Two women are claiming that NYPD officers beat them outside of a Brooklyn bar on May 17th (be sure to check out the comments at the end of the full article):

Two lesbians Saturday accused cops of beating them with nightsticks while hurling anti-gay slurs at them outside of a Brooklyn lounge.

The women, Jeannette Grey and Tiffany Jimenez, said five officers threw them to the ground May 17 in front of IFE Lounge in Crown Heights about 3:30 a.m.

“All of a sudden cops are pushing,” Jimenez, 19, said in front of the 77th Precinct stationhouse. “I was on the floor. I had no shoes and they threw me on my back.

“They're yelling at me, 'B—, get down!'” she added. “I'm screaming and crying. I was shocked and angry and scared.”

“Tiffany and I were brutally beaten,” Grey, 31, claimed.

The incident has been referred to NYC's Civilian Complaint Review Board (CCRB).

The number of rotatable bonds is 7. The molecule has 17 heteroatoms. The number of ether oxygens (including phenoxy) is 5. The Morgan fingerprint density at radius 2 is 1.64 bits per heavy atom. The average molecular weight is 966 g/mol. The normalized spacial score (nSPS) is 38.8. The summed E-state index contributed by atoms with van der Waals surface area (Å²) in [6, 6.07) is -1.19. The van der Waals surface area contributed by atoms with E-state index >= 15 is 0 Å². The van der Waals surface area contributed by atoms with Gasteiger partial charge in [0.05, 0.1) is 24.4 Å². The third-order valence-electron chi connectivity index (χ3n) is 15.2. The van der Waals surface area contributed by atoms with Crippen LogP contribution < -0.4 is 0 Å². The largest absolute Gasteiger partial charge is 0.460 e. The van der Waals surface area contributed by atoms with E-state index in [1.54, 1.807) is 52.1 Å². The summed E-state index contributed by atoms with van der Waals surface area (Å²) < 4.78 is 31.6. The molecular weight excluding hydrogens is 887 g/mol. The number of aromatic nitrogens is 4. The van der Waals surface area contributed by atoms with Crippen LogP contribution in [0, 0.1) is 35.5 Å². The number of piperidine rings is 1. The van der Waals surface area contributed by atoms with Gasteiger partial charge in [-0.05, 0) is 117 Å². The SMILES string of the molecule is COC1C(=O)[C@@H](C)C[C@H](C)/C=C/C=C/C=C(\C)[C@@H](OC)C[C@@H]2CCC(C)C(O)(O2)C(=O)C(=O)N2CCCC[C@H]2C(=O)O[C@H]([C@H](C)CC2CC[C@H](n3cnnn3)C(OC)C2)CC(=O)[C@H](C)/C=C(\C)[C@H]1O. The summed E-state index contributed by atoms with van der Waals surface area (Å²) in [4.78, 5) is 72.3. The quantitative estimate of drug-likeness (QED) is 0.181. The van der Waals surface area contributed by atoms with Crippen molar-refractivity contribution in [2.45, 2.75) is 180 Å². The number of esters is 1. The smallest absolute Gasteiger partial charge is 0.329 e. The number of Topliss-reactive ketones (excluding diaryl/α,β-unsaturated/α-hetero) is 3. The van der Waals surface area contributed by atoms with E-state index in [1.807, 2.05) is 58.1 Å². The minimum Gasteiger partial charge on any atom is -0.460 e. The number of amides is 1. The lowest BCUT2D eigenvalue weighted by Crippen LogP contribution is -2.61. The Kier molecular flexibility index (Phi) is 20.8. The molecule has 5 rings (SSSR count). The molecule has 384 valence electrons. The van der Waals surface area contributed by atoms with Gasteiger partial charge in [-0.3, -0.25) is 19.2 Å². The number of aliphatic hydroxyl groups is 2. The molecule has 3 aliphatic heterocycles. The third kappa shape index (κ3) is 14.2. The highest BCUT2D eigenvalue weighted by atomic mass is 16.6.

The CCRB is effectively the NYPD's circular file for claims of police brutality. The CCRB investigates complaints and then sends their findings and recommendations back to the NYPD. The level of actual case involvement afforded to CCRB lawyers is solely at the discretion of the DA's office. The NYPD fails to prosecute (or here) a sizable portion of incidents verified by the NYPD. That all translates to ZERO citizen oversight of our police force here in NYC.

When you consider figures showing that settlements involving police misconduct in 2008 were $66.4 million, compared to $31.8 million in 1998 – even with the NYPD's ability to insulate themselves via the CCRB – it becomes clear that we have a large systemic problem with our law enforcement in NYC.

Earlier this year, New York City Council Speaker Christine Quinn called for independent prosecution for police brutality cases. I'm not going to hold my breath waiting for that change to come.

This latest incident – part of a long string (here, here, here, here) – comes in an environment where minorities are disproportionately subjected to physical force and stop and frisk procedures.

What options are NYC resident left with?  Few. A rally against police on LGBT violence was held in Brooklyn yesterday. Beyond that, our civil rights come at the fancy of the NYPD.

As Pride kicks of this month, know that there will be at least one LGBT NYC resident with a video camera recording the process of keeping the peace.

Below the fold are some of the NYPD's boys in action.




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